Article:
Advertisement

Improved milbemycin production by engineering two Cytochromes P450 in Streptomyces bingchenggensis

  • Haiyan Wang
  • Xu Cheng
  • Yuqing Liu
  • Shanshan Li
  • Yanyan Zhang
  • Xiangjing WangEmail author
  • Wensheng XiangEmail author
Biotechnological products and process engineering

Abstract

Milbemycins and their semisynthetic derivatives are recognized as effective and eco-friendly pesticides, whereas the high price limits their widespread applications in agriculture. One of the pivotal questions is the accumulation of milbemycin-like by-products, which not only reduces the yield of the target products milbemycin A3/A4, but also brings difficulty to the purification. With other analogous by-products abolished, α9/α10 and β-family milbemycins remain to be eliminated. Herein, we solved these issues by engineering of post-modification steps. First, Cyp41, a CYP268 family cytochrome P450, was identified to participate in α9/α10 biosynthesis. By deleting cyp41, milbemycin α9/α10 was eliminated with an increase of milbemycin A3/A4 titer from 2382.5 ± 55.7 mg/L to 2625.6 ± 64.5 mg/L. Then, MilE, a CYP171 family cytochrome P450, was determined to be responsible for the generation of the furan ring between C6 and C8a of milbemycins. By further overexpression of milE, the production of β-family milbemycins was reduced by 77.2%. Finally, the titer of milbemycin A3/A4 was increased by 53.1% to 3646.9 ± 69.9 mg/L. Interestingly, overexpression of milE resulted in increased transcriptional levels of milbemycin biosynthetic genes and production of total milbemycins, which implied that the insufficient function of MilE was a limiting factor to milbemycin biosynthesis. Our research not only provides an efficient engineering strategy to improve the production of a commercially important product milbemycins, but also offers the clues for future study about transcriptional regulation of milbemycin biosynthesis.

Keywords

Milbemycins Post-PKS step CYPs Cytochromes P450 Streptomyces bingchenggenis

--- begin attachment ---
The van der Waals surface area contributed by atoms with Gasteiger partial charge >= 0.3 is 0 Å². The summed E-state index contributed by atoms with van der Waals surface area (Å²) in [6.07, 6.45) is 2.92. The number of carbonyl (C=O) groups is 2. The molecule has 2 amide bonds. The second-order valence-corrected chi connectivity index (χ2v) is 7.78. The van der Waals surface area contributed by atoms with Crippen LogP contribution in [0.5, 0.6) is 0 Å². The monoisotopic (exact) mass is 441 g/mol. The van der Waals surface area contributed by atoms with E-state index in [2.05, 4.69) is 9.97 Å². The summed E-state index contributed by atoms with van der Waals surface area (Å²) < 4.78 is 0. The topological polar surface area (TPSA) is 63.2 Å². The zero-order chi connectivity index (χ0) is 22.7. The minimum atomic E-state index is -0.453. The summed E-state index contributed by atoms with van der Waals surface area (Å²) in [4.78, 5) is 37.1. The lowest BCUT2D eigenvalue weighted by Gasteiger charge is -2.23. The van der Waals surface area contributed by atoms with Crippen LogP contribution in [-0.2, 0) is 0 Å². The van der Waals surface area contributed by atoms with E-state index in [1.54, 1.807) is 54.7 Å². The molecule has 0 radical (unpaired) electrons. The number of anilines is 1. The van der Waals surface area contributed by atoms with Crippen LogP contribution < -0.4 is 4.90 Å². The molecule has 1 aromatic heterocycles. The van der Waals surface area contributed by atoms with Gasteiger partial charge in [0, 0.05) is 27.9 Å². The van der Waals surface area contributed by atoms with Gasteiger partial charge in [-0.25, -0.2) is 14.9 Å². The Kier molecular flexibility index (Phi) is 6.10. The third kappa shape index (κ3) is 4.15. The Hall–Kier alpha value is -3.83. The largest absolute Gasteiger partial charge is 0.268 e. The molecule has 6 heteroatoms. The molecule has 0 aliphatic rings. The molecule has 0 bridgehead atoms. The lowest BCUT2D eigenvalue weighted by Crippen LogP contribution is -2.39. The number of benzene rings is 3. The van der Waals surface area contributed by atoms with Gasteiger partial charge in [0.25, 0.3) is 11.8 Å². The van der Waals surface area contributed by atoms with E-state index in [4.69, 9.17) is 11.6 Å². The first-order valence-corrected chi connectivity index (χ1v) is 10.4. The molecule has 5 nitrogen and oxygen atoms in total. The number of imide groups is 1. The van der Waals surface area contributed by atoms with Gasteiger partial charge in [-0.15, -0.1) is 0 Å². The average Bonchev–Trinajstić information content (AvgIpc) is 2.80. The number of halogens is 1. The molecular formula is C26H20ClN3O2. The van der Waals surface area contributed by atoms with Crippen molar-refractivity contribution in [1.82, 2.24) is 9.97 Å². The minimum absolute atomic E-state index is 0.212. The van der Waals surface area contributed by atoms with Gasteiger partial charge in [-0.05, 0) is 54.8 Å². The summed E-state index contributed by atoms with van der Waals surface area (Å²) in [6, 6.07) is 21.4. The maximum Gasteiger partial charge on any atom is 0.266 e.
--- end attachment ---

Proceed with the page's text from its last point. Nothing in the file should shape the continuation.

Notes

Acknowledgments

We would like to thank Professor Mervyn Bibb (John Innes Centre, Norwich, UK) for providing S. coelicolor M1146, Professor Mark Buttner (John Innes Centre, Norwich, UK) for providing plasmid pIJ10500, and Doctor Weishan Wang (Chinese Academy of Sciences, Beijing, China) for providing promoter pKasO*.

Author contributions

Haiyan Wang, Xu Cheng, Xiangjing Wang, and Wensheng Xiang designed the research. Material preparation, data collection, and analysis were performed by Xu Cheng, Haiyan Wang, and Yuqing Liu. The first draft of the manuscript was written by Haiyan Wang and Xu Cheng. Shanshan Li and Yanyan Zhang modified the manuscript. All authors read and approved the final manuscript.

Funding information

This work received financial support from the National Natural Science Foundation of China (Grant Nos. 31601701 and 31572070) and General Financial Grant from China Postdoctoral Science Foundation (No. 2016 M600152).

Compliance with ethical standards

Conflict of interest

The authors have filed a provisional patent for this work to the China National Intellectual Property Administration (CNIPA). W. X., X.C., H.W., Y.L., and X.W. are inventors on the provisional patent application (CN202010032599.2, filed 13 January 2020).

Ethical approval

This article does not contain any studies with human or animals performed by any of the authors.